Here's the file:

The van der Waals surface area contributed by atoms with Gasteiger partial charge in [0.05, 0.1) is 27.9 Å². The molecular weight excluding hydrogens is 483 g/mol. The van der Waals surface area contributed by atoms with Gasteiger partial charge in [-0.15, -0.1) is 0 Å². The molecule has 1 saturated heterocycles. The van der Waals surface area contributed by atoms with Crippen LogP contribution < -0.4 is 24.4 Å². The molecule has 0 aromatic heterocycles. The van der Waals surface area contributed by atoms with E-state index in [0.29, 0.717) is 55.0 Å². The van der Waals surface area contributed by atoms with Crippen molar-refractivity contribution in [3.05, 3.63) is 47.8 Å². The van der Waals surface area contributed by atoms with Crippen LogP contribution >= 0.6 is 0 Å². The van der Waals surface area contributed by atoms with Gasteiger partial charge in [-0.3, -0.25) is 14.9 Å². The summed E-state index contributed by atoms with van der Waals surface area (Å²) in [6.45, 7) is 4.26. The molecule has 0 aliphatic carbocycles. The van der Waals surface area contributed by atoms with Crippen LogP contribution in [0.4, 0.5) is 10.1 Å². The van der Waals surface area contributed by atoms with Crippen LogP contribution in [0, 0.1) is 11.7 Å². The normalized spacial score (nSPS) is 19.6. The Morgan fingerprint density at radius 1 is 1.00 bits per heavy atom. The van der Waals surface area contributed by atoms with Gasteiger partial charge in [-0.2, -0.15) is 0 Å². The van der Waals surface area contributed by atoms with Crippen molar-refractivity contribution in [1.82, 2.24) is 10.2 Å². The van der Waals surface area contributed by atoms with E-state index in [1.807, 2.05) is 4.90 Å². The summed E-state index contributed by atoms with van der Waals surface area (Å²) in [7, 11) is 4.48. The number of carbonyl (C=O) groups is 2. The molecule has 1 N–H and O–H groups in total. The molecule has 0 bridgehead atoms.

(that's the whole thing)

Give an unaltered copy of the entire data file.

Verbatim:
The van der Waals surface area contributed by atoms with Gasteiger partial charge in [0.05, 0.1) is 27.9 Å². The molecular weight excluding hydrogens is 483 g/mol. The van der Waals surface area contributed by atoms with Gasteiger partial charge in [-0.15, -0.1) is 0 Å². The molecule has 1 saturated heterocycles. The van der Waals surface area contributed by atoms with Crippen LogP contribution < -0.4 is 24.4 Å². The molecule has 0 aromatic heterocycles. The van der Waals surface area contributed by atoms with E-state index in [0.29, 0.717) is 55.0 Å². The van der Waals surface area contributed by atoms with Crippen molar-refractivity contribution in [3.05, 3.63) is 47.8 Å². The van der Waals surface area contributed by atoms with Crippen LogP contribution >= 0.6 is 0 Å². The van der Waals surface area contributed by atoms with Gasteiger partial charge in [-0.3, -0.25) is 14.9 Å². The summed E-state index contributed by atoms with van der Waals surface area (Å²) in [6.45, 7) is 4.26. The molecule has 0 aliphatic carbocycles. The van der Waals surface area contributed by atoms with Crippen LogP contribution in [0.4, 0.5) is 10.1 Å². The van der Waals surface area contributed by atoms with Crippen LogP contribution in [0, 0.1) is 11.7 Å². The normalized spacial score (nSPS) is 19.6. The Morgan fingerprint density at radius 1 is 1.00 bits per heavy atom. The van der Waals surface area contributed by atoms with Gasteiger partial charge in [-0.2, -0.15) is 0 Å². The van der Waals surface area contributed by atoms with Crippen molar-refractivity contribution in [1.82, 2.24) is 10.2 Å². The van der Waals surface area contributed by atoms with E-state index in [1.807, 2.05) is 4.90 Å². The summed E-state index contributed by atoms with van der Waals surface area (Å²) in [7, 11) is 4.48. The number of carbonyl (C=O) groups is 2. The molecule has 1 N–H and O–H groups in total. The molecule has 0 bridgehead atoms.